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Our Philosophy and Approach


Effectiveness is a word that often creates a negative reaction. It refers to the idea of a world obsessed by the production of efforts that seems to have no brakes and no limits. Where men endlessly exhaust themselves for so little, sacrificing in the process health, friendship, family, values, and peace of mind, it inevitably leads to burnout, which is the moment when the absurdity of this path inexorably bursts wide open! This results in the defeat of men and women, but also of the company and the organizations to which they collaborate.

Whether we like it or not, we are all looking for efficiency. Who would like to live without setting any objective, without having any goal to achieve, whether educational, sentimental, family, relational, professional, social, collective, civic, political, etc.? Who, like the stone, the plant, or the animal, would choose to have no hold on his destiny, and thus become the prey of external events and the blows of fate? Once chosen, who would not wish to see his goals realized, at least partially, even at the cost of significant efforts and determination?

To be effective ultimately consists in nothing other than that: to produce the expected result, meet the objective that we want to achieve. We all wish to see our desires and wishes fulfilled, regardless of their nature. But the question is: “At what the cost?”. Are we working and living to the best of our ability, investing our time, efforts, and energy on activities that generate the best return on the investment?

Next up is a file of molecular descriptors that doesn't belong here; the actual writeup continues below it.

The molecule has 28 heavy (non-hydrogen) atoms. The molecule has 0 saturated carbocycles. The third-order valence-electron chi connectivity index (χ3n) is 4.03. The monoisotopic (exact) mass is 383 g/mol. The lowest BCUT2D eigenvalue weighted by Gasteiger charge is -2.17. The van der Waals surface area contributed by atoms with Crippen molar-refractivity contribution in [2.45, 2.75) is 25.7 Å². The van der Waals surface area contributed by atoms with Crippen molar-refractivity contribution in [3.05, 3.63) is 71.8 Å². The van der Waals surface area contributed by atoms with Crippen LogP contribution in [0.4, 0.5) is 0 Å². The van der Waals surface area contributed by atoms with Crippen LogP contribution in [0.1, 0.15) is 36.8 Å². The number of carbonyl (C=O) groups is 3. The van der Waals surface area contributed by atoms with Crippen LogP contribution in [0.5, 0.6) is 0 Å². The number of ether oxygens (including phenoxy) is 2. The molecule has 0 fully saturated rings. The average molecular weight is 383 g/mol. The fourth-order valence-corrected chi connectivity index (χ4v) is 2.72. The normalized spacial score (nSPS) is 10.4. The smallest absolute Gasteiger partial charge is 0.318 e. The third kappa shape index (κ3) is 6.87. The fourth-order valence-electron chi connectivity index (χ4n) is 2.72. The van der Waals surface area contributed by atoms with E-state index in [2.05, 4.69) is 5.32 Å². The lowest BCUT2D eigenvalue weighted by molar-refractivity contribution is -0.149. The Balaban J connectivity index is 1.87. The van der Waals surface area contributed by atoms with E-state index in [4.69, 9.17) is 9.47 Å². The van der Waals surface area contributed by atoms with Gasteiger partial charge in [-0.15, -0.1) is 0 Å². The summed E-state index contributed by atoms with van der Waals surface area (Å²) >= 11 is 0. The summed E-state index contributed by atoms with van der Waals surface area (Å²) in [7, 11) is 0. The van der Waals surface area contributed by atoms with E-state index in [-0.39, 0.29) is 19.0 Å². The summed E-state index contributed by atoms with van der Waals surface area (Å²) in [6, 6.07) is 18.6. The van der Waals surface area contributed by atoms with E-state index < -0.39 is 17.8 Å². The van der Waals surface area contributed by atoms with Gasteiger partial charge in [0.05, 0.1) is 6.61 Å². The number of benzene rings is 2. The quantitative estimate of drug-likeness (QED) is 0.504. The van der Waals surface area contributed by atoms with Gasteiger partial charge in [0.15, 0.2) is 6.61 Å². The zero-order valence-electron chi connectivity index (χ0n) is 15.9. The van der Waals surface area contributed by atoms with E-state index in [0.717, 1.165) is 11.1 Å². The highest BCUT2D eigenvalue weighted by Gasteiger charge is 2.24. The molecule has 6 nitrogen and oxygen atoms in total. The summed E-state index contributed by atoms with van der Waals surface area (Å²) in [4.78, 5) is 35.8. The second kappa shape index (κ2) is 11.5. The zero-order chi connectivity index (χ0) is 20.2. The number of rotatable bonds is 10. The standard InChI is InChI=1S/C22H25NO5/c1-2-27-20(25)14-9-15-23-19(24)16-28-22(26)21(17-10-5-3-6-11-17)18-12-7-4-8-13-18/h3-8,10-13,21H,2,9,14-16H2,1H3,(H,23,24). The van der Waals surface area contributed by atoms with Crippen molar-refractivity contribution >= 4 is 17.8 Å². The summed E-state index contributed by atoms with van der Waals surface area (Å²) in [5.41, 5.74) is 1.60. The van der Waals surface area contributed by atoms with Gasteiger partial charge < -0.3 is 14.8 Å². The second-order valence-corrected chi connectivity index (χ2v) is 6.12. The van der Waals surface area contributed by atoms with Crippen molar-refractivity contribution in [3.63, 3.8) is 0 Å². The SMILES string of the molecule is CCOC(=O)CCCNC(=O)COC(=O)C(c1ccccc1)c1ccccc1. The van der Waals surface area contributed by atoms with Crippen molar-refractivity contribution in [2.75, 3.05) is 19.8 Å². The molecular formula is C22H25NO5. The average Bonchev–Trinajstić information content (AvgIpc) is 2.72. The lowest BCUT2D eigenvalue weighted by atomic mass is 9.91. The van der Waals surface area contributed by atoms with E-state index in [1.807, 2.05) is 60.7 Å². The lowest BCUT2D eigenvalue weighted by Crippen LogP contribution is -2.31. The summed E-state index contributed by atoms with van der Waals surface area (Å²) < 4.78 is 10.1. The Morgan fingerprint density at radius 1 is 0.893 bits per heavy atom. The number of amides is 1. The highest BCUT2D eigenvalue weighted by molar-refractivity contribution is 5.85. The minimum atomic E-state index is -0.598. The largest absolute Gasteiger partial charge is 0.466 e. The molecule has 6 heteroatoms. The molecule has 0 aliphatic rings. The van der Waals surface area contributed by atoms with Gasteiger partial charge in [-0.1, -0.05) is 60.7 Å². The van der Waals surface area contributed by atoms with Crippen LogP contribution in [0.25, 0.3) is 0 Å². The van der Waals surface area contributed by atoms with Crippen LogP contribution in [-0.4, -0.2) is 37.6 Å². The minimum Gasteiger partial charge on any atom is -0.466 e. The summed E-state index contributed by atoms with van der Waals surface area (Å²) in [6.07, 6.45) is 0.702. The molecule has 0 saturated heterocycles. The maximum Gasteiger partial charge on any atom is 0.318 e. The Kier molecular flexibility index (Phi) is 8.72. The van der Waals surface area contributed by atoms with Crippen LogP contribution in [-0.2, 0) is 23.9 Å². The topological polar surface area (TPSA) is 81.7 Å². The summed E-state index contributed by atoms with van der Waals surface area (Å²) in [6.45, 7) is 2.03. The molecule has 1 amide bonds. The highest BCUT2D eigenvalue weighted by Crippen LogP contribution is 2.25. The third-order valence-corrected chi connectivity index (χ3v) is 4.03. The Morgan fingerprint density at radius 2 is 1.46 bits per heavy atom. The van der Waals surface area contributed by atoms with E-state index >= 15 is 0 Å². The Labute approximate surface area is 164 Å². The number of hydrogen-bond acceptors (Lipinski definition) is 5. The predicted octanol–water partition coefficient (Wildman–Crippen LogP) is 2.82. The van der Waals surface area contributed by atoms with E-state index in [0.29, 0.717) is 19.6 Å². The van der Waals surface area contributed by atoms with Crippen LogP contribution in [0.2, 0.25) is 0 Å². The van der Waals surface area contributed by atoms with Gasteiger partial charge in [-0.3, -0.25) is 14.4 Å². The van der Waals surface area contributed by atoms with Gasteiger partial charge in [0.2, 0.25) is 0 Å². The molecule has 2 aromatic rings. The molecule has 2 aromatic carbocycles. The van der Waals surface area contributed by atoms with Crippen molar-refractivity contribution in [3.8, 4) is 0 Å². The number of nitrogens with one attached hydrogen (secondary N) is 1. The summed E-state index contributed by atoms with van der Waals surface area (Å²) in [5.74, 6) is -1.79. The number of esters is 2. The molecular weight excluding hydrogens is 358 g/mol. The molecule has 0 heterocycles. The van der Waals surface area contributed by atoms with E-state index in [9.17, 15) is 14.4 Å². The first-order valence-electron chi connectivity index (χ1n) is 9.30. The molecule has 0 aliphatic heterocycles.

Do we have the means and are we able to make ourselves capable of being not only effective (i.e. meeting our objectives) and also efficient (i.e. focusing on how we reach our goals). For, contrary to the animal whose instinct constitutes the sole source of the "efficacy" of its actions, men are not born efficient and above all, men can only be so if they apply themselves patiently and permanently to become so.

The specificity of our approach is to consider human action as the result of two types of interdependent structures.

The first type looks at the environment in which an action takes place and which is intended to modify one or the other or even all of its parts.

The second type refers to the mind-set - a man or woman adopts to carry out an action. These last operations are of an intellectual, emotional and bodily nature. They, in turn, refer to capacities and dispositions, which one can develop, cultivate and maintain with proper method and intelligence.

If the first type of structure and its knowledge are undoubtedly important, since by our action we mainly aim at modifying our external environment, the second type is no less so, and perhaps even more so. Indeed, whatever the quality and the richness of its environment, we cannot draw anything from it if we have not been able to use it intelligently in the first place.